This is the first of an ongoing series with Perfect Earth Project, a nonprofit dedicated to toxic-free, nature-based gardening, on how you can be more sustainable in your landscapes at home.
This morning in my family’s garden, we found two monarch caterpillars sporting their jaunty yellow, black, and white stripes munching on some milkweed. Overhead a song sparrow trilled. It’s been about five years since we started filling the small beds with native plants, and we’ve noticed a big change. What was once a generic garden full of sterile cultivars is now a hive of activity. I couldn’t be happier, but, also, I know there’s more to do for this ecosystem, and more discoveries to uncover. Through my work with Perfect Earth Project, I’m deepening my knowledge of how to garden sustainably, specifically the principles of nature-based gardening.
Simply put, nature-based gardening means working hand-in-hand with nature, not trying to tame it into submission by clipping, mowing, and spraying it to fit an outdated notion of beauty. As Perfect Earth founder Edwina von Gal says, “Stop putting your garden into shapewear.” Instead, work with nature: Nurture your soil. Grow the plants native to your region and allow them to flourish without chemicals. Provide habitat for wildlife (humans aren’t the only inhabitants here). Plant a keystone tree (or ten!). You’ll be amazed, I promise, at the beautiful, bustling, and interesting environment that almost magically appears. As Joy Harjo writes in the poem “For Keeps,” “Sun makes the day new. / Tiny green plants emerge from earth. / Birds are singing the sky into place. / There is nowhere else I want to be but here.”
Here are Perfect Earth’s principles of nature-based gardening.
1. Grow native plants.
They need so little, and they give so much. Aim for at least two-thirds in your yard.
2. Remove invasives.
Get rid of the non-native plants that are taking over our landscapes and outcompeting native plants.
3. Say NO to toxic chemicals.
Nature-based landscapes don’t need synthetic fertilizers and pesticides to thrive.
4. Nurture your soil.
Your garden is only as healthy as the soil in which it grows.
5. Maintain biomass, and mind the mulch.
Leave the leaves and all organic matter, make compost, and grow a living mulch.
6. Reduce your carbon footprint.
Tend to your garden manually or go electric. Your neighbors (and your ears) will thank you.
7. Prune prudently.
Stop chopping with abandon! Every cut is a wound.
8. Plant trees properly.
Do right by roots and don’t bury the crown when planting trees.
9. Water your lawn deeply.
At least 30 minutes and only as needed.
10. Reduce your lawn.
Return part of your yard to the birds, bees, and butterflies. Maintain the lawn you do keep by following toxic-free practices.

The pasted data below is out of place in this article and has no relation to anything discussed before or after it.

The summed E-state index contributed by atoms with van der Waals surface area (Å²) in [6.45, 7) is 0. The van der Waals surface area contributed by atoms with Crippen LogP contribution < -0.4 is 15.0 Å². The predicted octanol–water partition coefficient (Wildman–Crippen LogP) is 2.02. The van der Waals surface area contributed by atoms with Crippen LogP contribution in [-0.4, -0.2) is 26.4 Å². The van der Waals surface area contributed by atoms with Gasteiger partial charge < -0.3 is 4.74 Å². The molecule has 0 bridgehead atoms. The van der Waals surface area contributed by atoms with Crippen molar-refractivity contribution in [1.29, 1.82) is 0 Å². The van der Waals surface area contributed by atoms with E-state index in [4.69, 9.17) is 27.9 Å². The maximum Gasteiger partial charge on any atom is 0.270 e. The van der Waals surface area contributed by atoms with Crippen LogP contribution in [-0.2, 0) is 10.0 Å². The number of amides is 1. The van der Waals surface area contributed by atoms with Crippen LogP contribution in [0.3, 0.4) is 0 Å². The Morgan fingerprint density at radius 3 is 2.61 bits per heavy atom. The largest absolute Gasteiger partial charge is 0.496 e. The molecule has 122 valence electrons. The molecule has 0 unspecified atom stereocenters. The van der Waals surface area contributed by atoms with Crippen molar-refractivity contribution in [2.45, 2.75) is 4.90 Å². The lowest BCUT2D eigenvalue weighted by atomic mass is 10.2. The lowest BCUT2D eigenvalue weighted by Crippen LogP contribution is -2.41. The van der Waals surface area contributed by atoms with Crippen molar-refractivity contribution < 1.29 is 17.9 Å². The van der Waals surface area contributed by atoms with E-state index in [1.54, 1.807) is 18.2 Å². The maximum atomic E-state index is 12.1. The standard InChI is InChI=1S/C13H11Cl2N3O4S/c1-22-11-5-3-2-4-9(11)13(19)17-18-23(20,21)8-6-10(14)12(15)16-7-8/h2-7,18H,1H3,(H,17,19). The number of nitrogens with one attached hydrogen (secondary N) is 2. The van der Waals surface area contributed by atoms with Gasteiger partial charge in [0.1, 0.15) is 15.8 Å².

11. Plant a habitat garden.
And watch the pollinators and wildlife flock to it.
12. Have faith, have fun.
Change from a fussy and restrictive landscaping style to something more comfortable, loose, and personal. Let your landscape surprise you.
To learn more about each of these practices, download Perfect Earth’s guide to Nature-Based Gardening here.
- Ask the Expert: Edwina von Gal, on How to Help the Birds
- Ask the Expert: Edwina von Gal, on How to Have a Healthy, Toxic-Free Lawn
- Ask the Expert: When to Start Cleanup and Other Spring Gardening Questions for Toshi Yano of the Perfect Earth Project
Frequently asked questions
What is nature-based gardening?
Nature-based gardening is an approach to garden design and maintenance that seeks to work with, rather than against, the natural environment. It emphasizes the use of native plants, organic practices, and ecological principles to create gardens that are sustainable, biodiverse, and supportive of local wildlife.
Why is nature-based gardening important?
Nature-based gardening is important because it helps to restore and protect the natural environment, supports biodiversity, and provides habitat for local wildlife. It also reduces the need for chemical inputs, conserves water, and creates beautiful, resilient gardens that are adapted to the local climate and conditions.
What are some nature-based gardening tips?
Some nature-based gardening tips include choosing native plants that are adapted to the local climate and soil conditions, avoiding the use of synthetic fertilizers and pesticides, composting to improve soil health, conserving water by using rain barrels or drip irrigation, and creating diverse habitats with a variety of plants, trees, and shrubs.
How can I incorporate nature-based gardening into my existing garden?
To incorporate nature-based gardening into your existing garden, you can start by gradually replacing non-native plants with native ones that are suited to your region. You can also remove invasive species and create habitat features such as bird feeders, bird baths, or pollinator-friendly plantings. Implement organic practices and minimize the use of chemicals to promote a healthier ecosystem in your garden.
What are the benefits of nature-based gardening?
The benefits of nature-based gardening include enhanced biodiversity, improved soil fertility, reduced water usage, decreased reliance on chemical inputs, and the creation of beautiful, wildlife-friendly spaces. Nature-based gardens also provide opportunities for education, relaxation, and the enjoyment of natural beauty.
How can nature-based gardening contribute to environmental sustainability?
Nature-based gardening contributes to environmental sustainability by reducing the negative impacts of conventional gardening practices. It decreases the use of synthetic chemicals that can pollute waterways and harm wildlife, conserves water resources, mitigates climate change by sequestering carbon in soil, and supports local ecosystems by providing food and habitat for native species.